Processing the bats


We walk back to the car with the few bats we captured. Suddenly, we hear Dina screaming at the top of her lungs from the other side of the park. She needs help: A big bat box probably contains more than 10 bats, the door is heavy and she is alone on the ladder. She wants to capture all the bats, but assistance is required to supply her with bags.

Suddenly, we hear Dina screaming at the top of her lungs from the other side of the park. She needs help: A big bat box probably contains more than 10 bats.

I see one bat escaping from the box while I run to her, and she explains the problem. I take hold of the ladder and hand her extra bags. First, she carefully removes the internal part of the box. It consists of a few wooden plates stacked parallel to each other at distances of 4 to 5 centimetres. Each plate has ridges on it that help the bats cling onto the plates.

Jenna quickly joins us, and we take the bags from Dina. More bats mean more data, and this is gold for scientists.

We move to the car and start processing each bat. I do the paperwork and listen closely to their discussions. Dina is excited to see recaptured bats; this is always good news. Jenna and Lara both have learned to put the tags securely under the bats’ skin. Fifteen bats done, and we move the ladders to the next spot. This concludes the day for monitoring.

Documentaries and science outreach


Dina and Lara continue with the film crew. The documentary people want to shoot scientists putting radio collar tags on the bats at nighttime. The director discusses the scene with Dina and instructs her to be as natural as possible when explaining the key steps of the tagging process to Lara.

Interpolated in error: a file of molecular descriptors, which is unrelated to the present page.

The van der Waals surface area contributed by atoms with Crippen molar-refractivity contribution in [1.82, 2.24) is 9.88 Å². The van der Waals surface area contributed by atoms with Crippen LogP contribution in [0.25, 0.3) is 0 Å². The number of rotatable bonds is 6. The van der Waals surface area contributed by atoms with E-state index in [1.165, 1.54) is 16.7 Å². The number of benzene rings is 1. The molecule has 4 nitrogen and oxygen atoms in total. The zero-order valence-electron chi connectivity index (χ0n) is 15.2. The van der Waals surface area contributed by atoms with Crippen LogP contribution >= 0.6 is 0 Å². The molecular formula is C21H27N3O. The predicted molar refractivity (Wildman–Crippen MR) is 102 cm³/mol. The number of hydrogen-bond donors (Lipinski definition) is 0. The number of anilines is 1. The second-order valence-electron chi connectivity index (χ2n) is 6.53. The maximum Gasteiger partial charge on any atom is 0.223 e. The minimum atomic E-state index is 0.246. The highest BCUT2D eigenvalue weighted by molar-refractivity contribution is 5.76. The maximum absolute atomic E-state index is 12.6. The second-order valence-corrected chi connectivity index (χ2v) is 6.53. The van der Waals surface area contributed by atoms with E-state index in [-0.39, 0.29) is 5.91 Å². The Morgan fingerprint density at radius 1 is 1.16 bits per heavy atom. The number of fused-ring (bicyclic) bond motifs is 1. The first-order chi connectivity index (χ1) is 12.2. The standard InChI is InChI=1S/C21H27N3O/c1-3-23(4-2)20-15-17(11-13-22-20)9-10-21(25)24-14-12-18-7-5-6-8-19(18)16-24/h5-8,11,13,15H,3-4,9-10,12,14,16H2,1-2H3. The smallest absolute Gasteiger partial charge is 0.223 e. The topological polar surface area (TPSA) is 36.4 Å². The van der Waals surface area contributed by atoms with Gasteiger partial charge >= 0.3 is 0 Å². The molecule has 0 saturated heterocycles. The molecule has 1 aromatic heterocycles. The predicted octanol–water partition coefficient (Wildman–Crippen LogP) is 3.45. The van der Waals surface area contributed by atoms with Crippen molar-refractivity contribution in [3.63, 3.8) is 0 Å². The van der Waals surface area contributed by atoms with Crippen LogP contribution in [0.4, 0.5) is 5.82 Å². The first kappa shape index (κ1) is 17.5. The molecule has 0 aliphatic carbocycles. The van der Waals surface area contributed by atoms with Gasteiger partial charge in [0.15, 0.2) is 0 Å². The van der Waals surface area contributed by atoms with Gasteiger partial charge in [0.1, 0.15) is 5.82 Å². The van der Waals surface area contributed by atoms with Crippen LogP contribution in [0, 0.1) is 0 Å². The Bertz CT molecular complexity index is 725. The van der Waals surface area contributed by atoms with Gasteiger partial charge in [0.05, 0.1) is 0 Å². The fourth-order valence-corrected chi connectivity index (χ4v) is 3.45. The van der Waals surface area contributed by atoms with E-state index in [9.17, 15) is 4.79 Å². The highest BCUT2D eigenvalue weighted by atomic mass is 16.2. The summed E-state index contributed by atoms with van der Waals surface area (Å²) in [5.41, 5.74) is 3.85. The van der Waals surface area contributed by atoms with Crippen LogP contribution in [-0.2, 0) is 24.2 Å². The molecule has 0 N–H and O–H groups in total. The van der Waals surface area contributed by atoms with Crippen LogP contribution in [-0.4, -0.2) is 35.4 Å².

The day ends for most people around 17:00, but for Dina and her team, it goes well beyond the sunset hours. After spending an evening with them, I realize what hard work this research is, and that someone can only do it if they have a passion for this kind of work.

Doing science also involves doing outreach. This means getting the science out to people. The field site is a park, after all, and the sound of bats does attract some attention from the casual citizen strolling by the lake.

Dina and her team take time to answer questions from the locals, showing them the bats up close and explaining what they are doing. It is repetitive and tedious, but the team always welcomes people with a big smile. It is fun for them to share their work, talk about their favourite animals and share fun scientific facts with people.

Especially for the kids, early interaction with wildlife can reduce their fear of certain animals or insects. The team addresses the curiosity of the kids, and perhaps this will inspire them to become scientists one day!

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All images courtesy of Hemal Naik

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